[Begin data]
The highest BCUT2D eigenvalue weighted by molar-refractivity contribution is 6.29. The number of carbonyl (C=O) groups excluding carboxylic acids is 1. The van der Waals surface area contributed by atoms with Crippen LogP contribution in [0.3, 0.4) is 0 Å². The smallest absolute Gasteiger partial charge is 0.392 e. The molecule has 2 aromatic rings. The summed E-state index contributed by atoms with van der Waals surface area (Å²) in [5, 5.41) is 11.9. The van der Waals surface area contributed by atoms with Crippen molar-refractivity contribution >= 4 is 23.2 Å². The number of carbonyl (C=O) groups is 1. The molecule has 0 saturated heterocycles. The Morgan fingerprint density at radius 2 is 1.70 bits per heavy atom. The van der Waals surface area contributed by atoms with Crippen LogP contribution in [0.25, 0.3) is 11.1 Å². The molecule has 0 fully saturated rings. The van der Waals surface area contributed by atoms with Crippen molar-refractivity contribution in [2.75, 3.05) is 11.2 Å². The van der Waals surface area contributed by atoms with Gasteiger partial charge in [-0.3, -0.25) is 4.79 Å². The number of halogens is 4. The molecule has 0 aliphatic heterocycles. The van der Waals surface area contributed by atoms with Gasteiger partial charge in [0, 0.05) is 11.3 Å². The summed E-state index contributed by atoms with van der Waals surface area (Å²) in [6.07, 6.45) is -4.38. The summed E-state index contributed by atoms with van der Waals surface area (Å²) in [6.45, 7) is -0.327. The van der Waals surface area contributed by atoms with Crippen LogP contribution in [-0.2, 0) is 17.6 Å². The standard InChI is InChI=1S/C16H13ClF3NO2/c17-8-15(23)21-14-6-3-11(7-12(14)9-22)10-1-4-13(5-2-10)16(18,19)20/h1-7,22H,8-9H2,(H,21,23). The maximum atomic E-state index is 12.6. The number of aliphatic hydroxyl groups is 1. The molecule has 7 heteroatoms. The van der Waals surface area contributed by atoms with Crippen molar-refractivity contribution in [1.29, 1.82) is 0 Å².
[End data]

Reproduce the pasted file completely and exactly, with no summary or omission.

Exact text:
The highest BCUT2D eigenvalue weighted by molar-refractivity contribution is 6.29. The number of carbonyl (C=O) groups excluding carboxylic acids is 1. The van der Waals surface area contributed by atoms with Crippen LogP contribution in [0.3, 0.4) is 0 Å². The smallest absolute Gasteiger partial charge is 0.392 e. The molecule has 2 aromatic rings. The summed E-state index contributed by atoms with van der Waals surface area (Å²) in [5, 5.41) is 11.9. The van der Waals surface area contributed by atoms with Crippen molar-refractivity contribution >= 4 is 23.2 Å². The number of carbonyl (C=O) groups is 1. The molecule has 0 saturated heterocycles. The Morgan fingerprint density at radius 2 is 1.70 bits per heavy atom. The van der Waals surface area contributed by atoms with Crippen LogP contribution in [0.25, 0.3) is 11.1 Å². The molecule has 0 fully saturated rings. The van der Waals surface area contributed by atoms with Crippen molar-refractivity contribution in [2.75, 3.05) is 11.2 Å². The van der Waals surface area contributed by atoms with Gasteiger partial charge in [-0.3, -0.25) is 4.79 Å². The number of halogens is 4. The molecule has 0 aliphatic heterocycles. The van der Waals surface area contributed by atoms with Gasteiger partial charge in [0, 0.05) is 11.3 Å². The summed E-state index contributed by atoms with van der Waals surface area (Å²) in [6.07, 6.45) is -4.38. The summed E-state index contributed by atoms with van der Waals surface area (Å²) in [6.45, 7) is -0.327. The van der Waals surface area contributed by atoms with Crippen LogP contribution in [-0.2, 0) is 17.6 Å². The standard InChI is InChI=1S/C16H13ClF3NO2/c17-8-15(23)21-14-6-3-11(7-12(14)9-22)10-1-4-13(5-2-10)16(18,19)20/h1-7,22H,8-9H2,(H,21,23). The maximum atomic E-state index is 12.6. The number of aliphatic hydroxyl groups is 1. The molecule has 7 heteroatoms. The van der Waals surface area contributed by atoms with Crippen molar-refractivity contribution in [1.29, 1.82) is 0 Å².